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Trailblazers: York County woman’s book explores untold stories of women who helped establish the Appalachian Trail.

Above: Ruth Blackburn at a congressional meeting in Washington, D.C. Photo courtesy of Appalachian Trail Conservancy.

Gwen Loose was hiking with a friend on the Appalachian Trail (A.T.) when a question crossed her mind.

While Benton MacKaye and Myron Avery are considered the founders and fathers of the A.T., “Who was holding down the fort at conference headquarters?” she wondered.

Someone must have been keeping track of all the details that went into the planning of the 2,192-mile-long trail stretching from Maine to Georgia during its formative years, reaching back to 1925.

Loose’s friend encouraged her to search for answers while writing her thesis for her master’s degree. So, began an eight-year journey, which not only turned into a successful thesis but became the basis for a book being released this June.

Her research first pointed to Jean Stephenson (1892-1979), who devoted her life’s work to the A.T. Conference, an organization that became today’s A.T. Conservancy and manages the longest footpath in the world.

“It was like the old adage—‘Behind every successful man is a successful woman,’” Loose said.

“We Were There Too” details previously untold stories of women—primarily Jean Stephenson, Ruth Blackburn and Margaret Drummond—whose contributions in different decades directly led to the creation of the A.T.

“Their untold stories will balance the public perceptions of A.T. work as a boys’ club—it never was that way and isn’t now,” said Brian King, the ATC’s publisher. “It’s not that the record out there is wrong—it’s just incomplete.”

Stephenson’s work helped garner early support for the creation of the trail; Blackburn helped secure the A.T. corridor when development threatened its existence; and Drummond was instrumental in establishing models still used today—for volunteers, regional trail clubs and strategic planning.

King, who works at ATC headquarters in Harpers Ferry, W. Va., said he often feels Stephenson’s “ghost” nearby. It was there that Stephenson worked and compiled many of the A.T.’s early guidebooks.

“She was an old-school writer and editor, very careful—meticulous and organized,” King said. “And she was also a lawyer, so she brought all that to the project, trying to keep Myron Avery straight.”

Loose said she was constantly inspired by photographs she discovered.

“There is a classic photograph of Ruth [Blackburn],” Loose said. “She’s in a congressional meeting in Washington, D.C. She was a small woman, and she’s sitting there, surrounded by men, and they’re all looking at her because she’s prepared with all the facts and figures, and they know it.”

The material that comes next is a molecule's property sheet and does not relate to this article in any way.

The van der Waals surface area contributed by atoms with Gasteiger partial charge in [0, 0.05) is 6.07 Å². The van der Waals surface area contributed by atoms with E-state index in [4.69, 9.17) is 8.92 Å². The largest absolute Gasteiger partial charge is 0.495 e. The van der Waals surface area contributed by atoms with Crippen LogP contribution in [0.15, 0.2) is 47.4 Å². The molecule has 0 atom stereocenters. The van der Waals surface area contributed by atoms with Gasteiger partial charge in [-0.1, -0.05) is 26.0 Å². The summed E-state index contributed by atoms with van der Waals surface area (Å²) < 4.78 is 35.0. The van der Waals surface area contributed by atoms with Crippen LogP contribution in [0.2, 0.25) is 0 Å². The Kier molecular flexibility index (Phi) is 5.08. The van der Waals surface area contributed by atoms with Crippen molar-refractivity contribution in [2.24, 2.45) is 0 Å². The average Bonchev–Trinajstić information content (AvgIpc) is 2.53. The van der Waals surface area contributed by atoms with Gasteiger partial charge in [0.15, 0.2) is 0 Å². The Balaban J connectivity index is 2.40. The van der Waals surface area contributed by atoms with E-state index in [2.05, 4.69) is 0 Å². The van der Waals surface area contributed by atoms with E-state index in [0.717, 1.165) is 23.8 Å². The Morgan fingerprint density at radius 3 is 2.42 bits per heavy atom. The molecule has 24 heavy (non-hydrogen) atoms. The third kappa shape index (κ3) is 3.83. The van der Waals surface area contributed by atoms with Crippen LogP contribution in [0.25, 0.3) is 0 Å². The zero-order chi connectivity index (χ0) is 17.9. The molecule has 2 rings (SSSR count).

Loose said she identifies with all three of the pioneering women.

“They were very comfortable in their own abilities,” Loose said. “They weren’t girly-girls, they weren’t afraid to be themselves, and they knew, if they worked hard enough, they would be good at it. So, they dedicated themselves to their work.”

And Loose should know. As executive director of the York County Rail Trail Authority, she too could be considered a trailblazer. She’s overseen the expansion of the Heritage Rail Trail from 10 to 27.5 miles over the past 23 years—since 1997. A golden spike in the city of York this fall will connect the main trail to its northern spur. And the authority is expanding the trail in new directions. It purchased the former Hanover Trolley Trail from Genesee & Wyoming, Inc., in late February. Grant requests for $8 to $11 million are being submitted to transition the rails into trails stretching west from York to Hanover.

It could be that trails and railroads are in her DNA. Loose grew up in Enola, where her father worked for the Pennsylvania Railroad as a car inspector in the Enola Yard, the world’s largest freight yard at the time.

Just as Loose is her father’s daughter, King also sees a connection between Loose and the trailblazing subjects of her book.

“I do think there’s a parallel, in that women are and have been fully involved in developing and maintaining trails,” King said. “And she [Loose] is part of that. And it’s true in the bigger world of outdoor recreation.”

The ATC is currently being guided by Sandra Marra, the second female CEO in the organization’s history.

Loose serves as vice president of the board of directors for the Appalachian Trail Museum located in Pine Grove Furnace State Park. A resident of Dover, York County, she is an active member of the York Hiking Club, which regularly hikes sections of the A.T.

As Loose researched her book over the past eight years, she was struck by the prevalence of women rising to leadership roles in the daily news.

“It seemed like every year, the book and the theme of women in leadership roles was getting more relevant,” she observed.

She hopes that “We Were There Too” inspires a new generation of female leaders, especially conservationists, to find their paths.

“I hope they’re inspired in their own volunteer work,” Loose said. “Their contributions can make a difference to organizations they’re passionate about, and it’s fulfilling. A lot of our organizations today depend on that type of giving.”

“We Were There Too” is being published by the Appalachian Trail Conservancy and will be available on the ATC’s website, appalachiantrail.org, as well as Amazon and major book retailers.

 

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